body breathed again and the party chit-chat was resumed.

True buccaneer

Why did Errol stage this amazing party? Well, it was a spur-of-the-moment decision and it was typical of my son’s contempt for convention. He was born out of his century. He would have been, a true buccaneer in Elizabethan times. The party was one example of how he delighted in flouting conventions – in public, if possible. He was a warm, open-hearted person, with no deceit in his make-up. He said and did what he thought and the devil take the consequences. In spite of this he was a true gentleman.

As was perhaps inevitable, Errol’s three wives all tried to tame him and none succeeded. What he needed was a helpmate who would always be at hand to give him sound, down-to-earth advice, and even, when the occasion demanded, criticism. He did not get this and his marriages failed. Yet each of these three women had a profound effect in moulding his personality.

Errol was not much over 20 when he married Lili Damita, who was older in years and experience, When my wife and I met Lili just before the war, we liked her, but it soon became plain she had little in common with our son. Although Errol was working almost to physical exhaustion at this time, Lili, no doubt proud of being married to the most handsome man in the world, insisted on parading him around Hollywood’s night clubs and restaurants. When I visited Errol I was shocked to see him so desperately tired.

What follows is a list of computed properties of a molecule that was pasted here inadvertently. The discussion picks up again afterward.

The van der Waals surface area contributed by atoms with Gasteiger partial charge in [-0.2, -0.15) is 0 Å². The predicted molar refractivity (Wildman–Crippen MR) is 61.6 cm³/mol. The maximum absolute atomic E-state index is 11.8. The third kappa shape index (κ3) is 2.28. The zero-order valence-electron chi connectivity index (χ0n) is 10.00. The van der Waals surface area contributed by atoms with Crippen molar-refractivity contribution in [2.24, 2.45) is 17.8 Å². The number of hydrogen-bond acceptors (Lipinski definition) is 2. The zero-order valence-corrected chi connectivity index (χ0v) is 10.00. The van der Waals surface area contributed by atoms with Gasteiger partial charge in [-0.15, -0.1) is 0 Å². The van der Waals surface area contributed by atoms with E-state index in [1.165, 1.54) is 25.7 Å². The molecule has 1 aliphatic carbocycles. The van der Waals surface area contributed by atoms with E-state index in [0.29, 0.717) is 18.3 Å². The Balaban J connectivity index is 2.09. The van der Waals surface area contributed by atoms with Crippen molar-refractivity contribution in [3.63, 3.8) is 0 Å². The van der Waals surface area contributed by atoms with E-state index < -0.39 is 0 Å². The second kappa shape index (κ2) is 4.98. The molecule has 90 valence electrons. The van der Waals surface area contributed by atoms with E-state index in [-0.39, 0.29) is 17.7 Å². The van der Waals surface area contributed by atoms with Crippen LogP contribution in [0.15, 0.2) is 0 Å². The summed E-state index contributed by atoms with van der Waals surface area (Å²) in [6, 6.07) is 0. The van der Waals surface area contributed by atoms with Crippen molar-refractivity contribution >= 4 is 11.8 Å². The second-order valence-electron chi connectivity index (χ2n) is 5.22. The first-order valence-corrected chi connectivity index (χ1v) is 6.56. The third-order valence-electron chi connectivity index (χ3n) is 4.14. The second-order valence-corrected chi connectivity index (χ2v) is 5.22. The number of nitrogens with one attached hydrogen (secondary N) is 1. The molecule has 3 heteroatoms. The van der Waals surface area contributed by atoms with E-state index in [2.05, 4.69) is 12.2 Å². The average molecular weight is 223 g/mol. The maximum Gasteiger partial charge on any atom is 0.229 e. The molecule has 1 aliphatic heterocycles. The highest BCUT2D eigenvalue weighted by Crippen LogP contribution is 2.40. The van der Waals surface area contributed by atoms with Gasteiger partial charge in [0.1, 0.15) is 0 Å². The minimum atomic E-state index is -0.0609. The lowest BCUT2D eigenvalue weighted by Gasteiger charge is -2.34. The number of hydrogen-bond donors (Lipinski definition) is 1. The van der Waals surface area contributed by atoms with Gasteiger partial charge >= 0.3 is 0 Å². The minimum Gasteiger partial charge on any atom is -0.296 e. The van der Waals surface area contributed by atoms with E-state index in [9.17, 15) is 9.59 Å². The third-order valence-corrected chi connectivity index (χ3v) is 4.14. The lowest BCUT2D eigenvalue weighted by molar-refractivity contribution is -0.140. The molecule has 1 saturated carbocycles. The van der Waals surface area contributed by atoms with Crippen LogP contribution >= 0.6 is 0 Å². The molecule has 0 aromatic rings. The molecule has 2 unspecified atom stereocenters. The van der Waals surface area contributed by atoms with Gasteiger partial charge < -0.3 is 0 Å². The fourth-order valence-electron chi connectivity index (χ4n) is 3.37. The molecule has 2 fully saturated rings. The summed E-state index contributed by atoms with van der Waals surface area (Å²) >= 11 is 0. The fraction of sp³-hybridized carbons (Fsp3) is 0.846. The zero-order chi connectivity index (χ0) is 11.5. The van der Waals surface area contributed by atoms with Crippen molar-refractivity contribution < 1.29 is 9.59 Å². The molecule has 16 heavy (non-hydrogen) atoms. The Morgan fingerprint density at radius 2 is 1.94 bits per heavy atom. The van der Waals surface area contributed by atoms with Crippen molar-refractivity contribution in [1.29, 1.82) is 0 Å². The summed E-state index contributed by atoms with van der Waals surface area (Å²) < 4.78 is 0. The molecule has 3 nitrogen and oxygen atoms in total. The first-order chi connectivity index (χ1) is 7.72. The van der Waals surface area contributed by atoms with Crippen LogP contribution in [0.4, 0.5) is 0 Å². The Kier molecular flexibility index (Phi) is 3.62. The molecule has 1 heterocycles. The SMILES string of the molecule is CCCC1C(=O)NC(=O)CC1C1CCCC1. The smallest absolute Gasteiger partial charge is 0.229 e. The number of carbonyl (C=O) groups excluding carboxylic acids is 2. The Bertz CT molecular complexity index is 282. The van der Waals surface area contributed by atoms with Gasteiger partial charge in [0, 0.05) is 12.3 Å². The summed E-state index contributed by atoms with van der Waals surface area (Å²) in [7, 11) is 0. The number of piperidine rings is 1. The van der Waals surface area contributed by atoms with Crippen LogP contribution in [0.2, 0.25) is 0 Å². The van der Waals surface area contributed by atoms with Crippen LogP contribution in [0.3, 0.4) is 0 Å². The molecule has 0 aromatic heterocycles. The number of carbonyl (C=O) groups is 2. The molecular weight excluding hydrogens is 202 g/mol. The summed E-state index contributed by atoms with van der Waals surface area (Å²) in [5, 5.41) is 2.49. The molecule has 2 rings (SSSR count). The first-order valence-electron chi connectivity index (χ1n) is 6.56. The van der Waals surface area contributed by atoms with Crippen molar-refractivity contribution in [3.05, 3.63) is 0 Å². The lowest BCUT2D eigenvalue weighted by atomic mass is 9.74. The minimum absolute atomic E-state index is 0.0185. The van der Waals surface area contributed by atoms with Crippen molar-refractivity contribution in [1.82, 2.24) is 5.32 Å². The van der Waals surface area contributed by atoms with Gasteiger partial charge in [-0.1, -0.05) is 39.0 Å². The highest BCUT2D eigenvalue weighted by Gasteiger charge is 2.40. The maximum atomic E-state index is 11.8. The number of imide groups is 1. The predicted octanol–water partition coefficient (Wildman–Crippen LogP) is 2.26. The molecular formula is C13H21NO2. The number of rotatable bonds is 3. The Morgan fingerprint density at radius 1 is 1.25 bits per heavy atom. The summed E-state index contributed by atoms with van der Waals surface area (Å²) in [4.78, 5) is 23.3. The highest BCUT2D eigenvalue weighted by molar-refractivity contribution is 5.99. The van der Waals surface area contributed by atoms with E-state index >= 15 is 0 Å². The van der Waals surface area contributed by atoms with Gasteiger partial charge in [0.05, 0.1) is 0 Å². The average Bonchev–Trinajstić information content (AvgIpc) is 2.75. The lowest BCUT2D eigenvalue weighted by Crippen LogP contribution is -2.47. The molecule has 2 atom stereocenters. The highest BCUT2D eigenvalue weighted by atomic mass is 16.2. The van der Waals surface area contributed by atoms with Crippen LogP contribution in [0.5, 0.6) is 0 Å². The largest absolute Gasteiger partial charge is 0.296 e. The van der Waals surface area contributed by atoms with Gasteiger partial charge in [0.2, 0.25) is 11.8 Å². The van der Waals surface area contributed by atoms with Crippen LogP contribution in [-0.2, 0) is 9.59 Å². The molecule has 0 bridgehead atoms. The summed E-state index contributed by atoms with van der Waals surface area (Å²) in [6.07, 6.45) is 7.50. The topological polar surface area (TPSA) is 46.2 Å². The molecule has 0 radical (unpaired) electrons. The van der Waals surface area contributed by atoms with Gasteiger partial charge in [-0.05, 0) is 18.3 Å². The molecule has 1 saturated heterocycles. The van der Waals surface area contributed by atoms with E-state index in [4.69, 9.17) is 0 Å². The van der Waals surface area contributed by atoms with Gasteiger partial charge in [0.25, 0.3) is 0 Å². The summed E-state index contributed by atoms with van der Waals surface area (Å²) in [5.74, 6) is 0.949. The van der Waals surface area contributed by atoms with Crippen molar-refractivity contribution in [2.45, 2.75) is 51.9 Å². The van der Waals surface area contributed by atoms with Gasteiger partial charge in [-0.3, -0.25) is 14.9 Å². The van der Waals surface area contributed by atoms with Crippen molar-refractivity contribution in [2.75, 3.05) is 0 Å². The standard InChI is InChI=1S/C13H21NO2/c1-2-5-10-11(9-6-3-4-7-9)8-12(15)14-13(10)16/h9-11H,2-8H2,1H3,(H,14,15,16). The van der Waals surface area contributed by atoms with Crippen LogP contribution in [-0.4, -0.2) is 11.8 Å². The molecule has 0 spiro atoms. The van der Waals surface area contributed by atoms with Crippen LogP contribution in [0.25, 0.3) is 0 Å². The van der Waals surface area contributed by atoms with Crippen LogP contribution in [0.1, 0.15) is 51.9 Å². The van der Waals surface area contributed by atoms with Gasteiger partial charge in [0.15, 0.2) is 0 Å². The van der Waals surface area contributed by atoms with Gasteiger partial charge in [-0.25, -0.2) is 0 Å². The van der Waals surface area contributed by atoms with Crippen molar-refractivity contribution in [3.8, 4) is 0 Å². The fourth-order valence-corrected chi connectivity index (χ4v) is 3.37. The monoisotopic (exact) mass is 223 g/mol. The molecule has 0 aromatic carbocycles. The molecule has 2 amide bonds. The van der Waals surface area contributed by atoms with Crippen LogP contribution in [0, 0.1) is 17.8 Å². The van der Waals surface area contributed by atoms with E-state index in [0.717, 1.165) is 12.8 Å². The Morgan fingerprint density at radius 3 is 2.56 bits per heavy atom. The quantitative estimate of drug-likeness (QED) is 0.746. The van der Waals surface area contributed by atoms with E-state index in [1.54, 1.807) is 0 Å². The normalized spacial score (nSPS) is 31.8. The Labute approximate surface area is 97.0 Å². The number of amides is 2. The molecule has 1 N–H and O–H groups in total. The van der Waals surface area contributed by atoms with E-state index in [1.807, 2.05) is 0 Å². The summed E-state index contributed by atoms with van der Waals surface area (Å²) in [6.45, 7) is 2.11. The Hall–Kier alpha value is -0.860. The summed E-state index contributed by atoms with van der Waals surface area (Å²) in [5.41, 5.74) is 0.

Errol’s first marriage broke up in 1943. Their son, Sean now in his late teens, is at high school in America. We love him dearly. He reminds us of Errol in his youth.

Near the end of the war Nora Eddington fell in love with Errol. So that she could see him every day she took a job in a tobacco kiosk that he used regularly. When I first met her after the war she was already installed as the second Mrs. Flynn in the Hollywood mansion and living in lavish style.

Nora was a mother’s girl. Although the £120,000 mansion had its full quota of flunkeys, she brought along her own mother as housekeeper.
I was appalled to find the house thronged with hangers on who were battening on my boy.

All this was very upsetting and at last it led to the break-up of marriage number two.

Nora, mother of Errol’s two children Rory and Deidre, is now married to Dick Haymes. When Pat Wymore took over, she was bewildered by the horde of strangers who would demand a bed or the loan of a car or a horse. She came to my wife for advice. “Get rid of these scroungers,”- counselled the elder Mrs. Flynn. Pat did.

NEXT WEEK: “Errol was the victim of those around him.” (Part 2 of 2)

— Gentleman Tim


Back In, Like Flynn

24 Dec